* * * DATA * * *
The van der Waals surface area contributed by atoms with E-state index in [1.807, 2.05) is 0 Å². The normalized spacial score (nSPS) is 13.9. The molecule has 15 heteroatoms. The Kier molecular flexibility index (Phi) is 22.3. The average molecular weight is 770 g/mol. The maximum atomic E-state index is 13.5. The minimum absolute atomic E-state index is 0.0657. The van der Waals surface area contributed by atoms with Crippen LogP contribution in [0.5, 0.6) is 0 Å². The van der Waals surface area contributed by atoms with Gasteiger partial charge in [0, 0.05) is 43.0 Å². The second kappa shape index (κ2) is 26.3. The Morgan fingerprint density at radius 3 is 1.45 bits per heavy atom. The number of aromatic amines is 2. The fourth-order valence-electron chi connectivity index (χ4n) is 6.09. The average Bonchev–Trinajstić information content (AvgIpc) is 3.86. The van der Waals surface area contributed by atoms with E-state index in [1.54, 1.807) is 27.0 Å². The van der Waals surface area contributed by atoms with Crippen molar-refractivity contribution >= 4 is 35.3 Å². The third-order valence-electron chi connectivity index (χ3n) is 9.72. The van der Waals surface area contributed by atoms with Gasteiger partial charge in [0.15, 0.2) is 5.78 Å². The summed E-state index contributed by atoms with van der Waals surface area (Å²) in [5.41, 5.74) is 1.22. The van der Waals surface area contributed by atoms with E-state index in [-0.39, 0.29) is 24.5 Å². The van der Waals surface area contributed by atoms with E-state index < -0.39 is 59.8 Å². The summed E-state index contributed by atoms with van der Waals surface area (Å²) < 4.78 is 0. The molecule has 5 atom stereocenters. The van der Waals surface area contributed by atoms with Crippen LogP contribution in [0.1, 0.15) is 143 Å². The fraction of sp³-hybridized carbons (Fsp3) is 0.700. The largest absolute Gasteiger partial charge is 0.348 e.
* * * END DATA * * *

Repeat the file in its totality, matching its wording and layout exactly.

The van der Waals surface area contributed by atoms with E-state index in [1.807, 2.05) is 0 Å². The normalized spacial score (nSPS) is 13.9. The molecule has 15 heteroatoms. The Kier molecular flexibility index (Phi) is 22.3. The average molecular weight is 770 g/mol. The maximum atomic E-state index is 13.5. The minimum absolute atomic E-state index is 0.0657. The van der Waals surface area contributed by atoms with Crippen LogP contribution in [0.5, 0.6) is 0 Å². The van der Waals surface area contributed by atoms with Gasteiger partial charge in [0, 0.05) is 43.0 Å². The second kappa shape index (κ2) is 26.3. The Morgan fingerprint density at radius 3 is 1.45 bits per heavy atom. The number of aromatic amines is 2. The fourth-order valence-electron chi connectivity index (χ4n) is 6.09. The average Bonchev–Trinajstić information content (AvgIpc) is 3.86. The van der Waals surface area contributed by atoms with E-state index in [1.54, 1.807) is 27.0 Å². The van der Waals surface area contributed by atoms with Crippen molar-refractivity contribution >= 4 is 35.3 Å². The third-order valence-electron chi connectivity index (χ3n) is 9.72. The van der Waals surface area contributed by atoms with Gasteiger partial charge in [0.15, 0.2) is 5.78 Å². The summed E-state index contributed by atoms with van der Waals surface area (Å²) in [5.41, 5.74) is 1.22. The van der Waals surface area contributed by atoms with E-state index in [-0.39, 0.29) is 24.5 Å². The van der Waals surface area contributed by atoms with E-state index < -0.39 is 59.8 Å². The summed E-state index contributed by atoms with van der Waals surface area (Å²) < 4.78 is 0. The molecule has 5 atom stereocenters. The van der Waals surface area contributed by atoms with Crippen LogP contribution in [0.1, 0.15) is 143 Å². The fraction of sp³-hybridized carbons (Fsp3) is 0.700. The largest absolute Gasteiger partial charge is 0.348 e.